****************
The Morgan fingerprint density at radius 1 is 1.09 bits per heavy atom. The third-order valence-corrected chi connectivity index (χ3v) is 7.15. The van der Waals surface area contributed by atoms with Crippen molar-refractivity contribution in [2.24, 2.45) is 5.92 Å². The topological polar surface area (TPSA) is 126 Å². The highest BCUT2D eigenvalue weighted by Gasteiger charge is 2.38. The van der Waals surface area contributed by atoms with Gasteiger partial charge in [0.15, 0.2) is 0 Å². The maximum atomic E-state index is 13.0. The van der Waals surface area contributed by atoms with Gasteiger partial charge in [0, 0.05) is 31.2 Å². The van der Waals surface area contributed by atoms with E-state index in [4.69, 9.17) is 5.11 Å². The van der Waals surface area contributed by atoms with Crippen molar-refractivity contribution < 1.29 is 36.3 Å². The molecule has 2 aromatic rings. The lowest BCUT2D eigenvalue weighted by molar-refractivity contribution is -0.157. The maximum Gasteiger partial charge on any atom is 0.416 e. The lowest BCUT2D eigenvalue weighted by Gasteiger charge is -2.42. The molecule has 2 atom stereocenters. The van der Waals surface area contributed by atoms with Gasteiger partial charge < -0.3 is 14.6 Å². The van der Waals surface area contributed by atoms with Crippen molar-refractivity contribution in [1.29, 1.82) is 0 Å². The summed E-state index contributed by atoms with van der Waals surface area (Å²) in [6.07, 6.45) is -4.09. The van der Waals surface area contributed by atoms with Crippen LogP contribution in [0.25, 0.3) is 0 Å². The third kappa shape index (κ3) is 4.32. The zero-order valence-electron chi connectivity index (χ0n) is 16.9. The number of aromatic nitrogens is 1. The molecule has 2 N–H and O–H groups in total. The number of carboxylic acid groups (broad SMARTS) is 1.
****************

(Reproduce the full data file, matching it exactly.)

The Morgan fingerprint density at radius 1 is 1.09 bits per heavy atom. The third-order valence-corrected chi connectivity index (χ3v) is 7.15. The van der Waals surface area contributed by atoms with Crippen molar-refractivity contribution in [2.24, 2.45) is 5.92 Å². The topological polar surface area (TPSA) is 126 Å². The highest BCUT2D eigenvalue weighted by Gasteiger charge is 2.38. The van der Waals surface area contributed by atoms with Gasteiger partial charge in [0.15, 0.2) is 0 Å². The maximum atomic E-state index is 13.0. The van der Waals surface area contributed by atoms with Gasteiger partial charge in [0, 0.05) is 31.2 Å². The van der Waals surface area contributed by atoms with E-state index in [4.69, 9.17) is 5.11 Å². The van der Waals surface area contributed by atoms with Crippen molar-refractivity contribution < 1.29 is 36.3 Å². The molecule has 2 aromatic rings. The lowest BCUT2D eigenvalue weighted by molar-refractivity contribution is -0.157. The maximum Gasteiger partial charge on any atom is 0.416 e. The lowest BCUT2D eigenvalue weighted by Gasteiger charge is -2.42. The molecule has 2 atom stereocenters. The van der Waals surface area contributed by atoms with Gasteiger partial charge < -0.3 is 14.6 Å². The van der Waals surface area contributed by atoms with Crippen molar-refractivity contribution in [1.29, 1.82) is 0 Å². The summed E-state index contributed by atoms with van der Waals surface area (Å²) in [6.07, 6.45) is -4.09. The van der Waals surface area contributed by atoms with Crippen LogP contribution in [0.25, 0.3) is 0 Å². The third kappa shape index (κ3) is 4.32. The zero-order valence-electron chi connectivity index (χ0n) is 16.9. The number of aromatic nitrogens is 1. The molecule has 2 N–H and O–H groups in total. The number of carboxylic acid groups (broad SMARTS) is 1.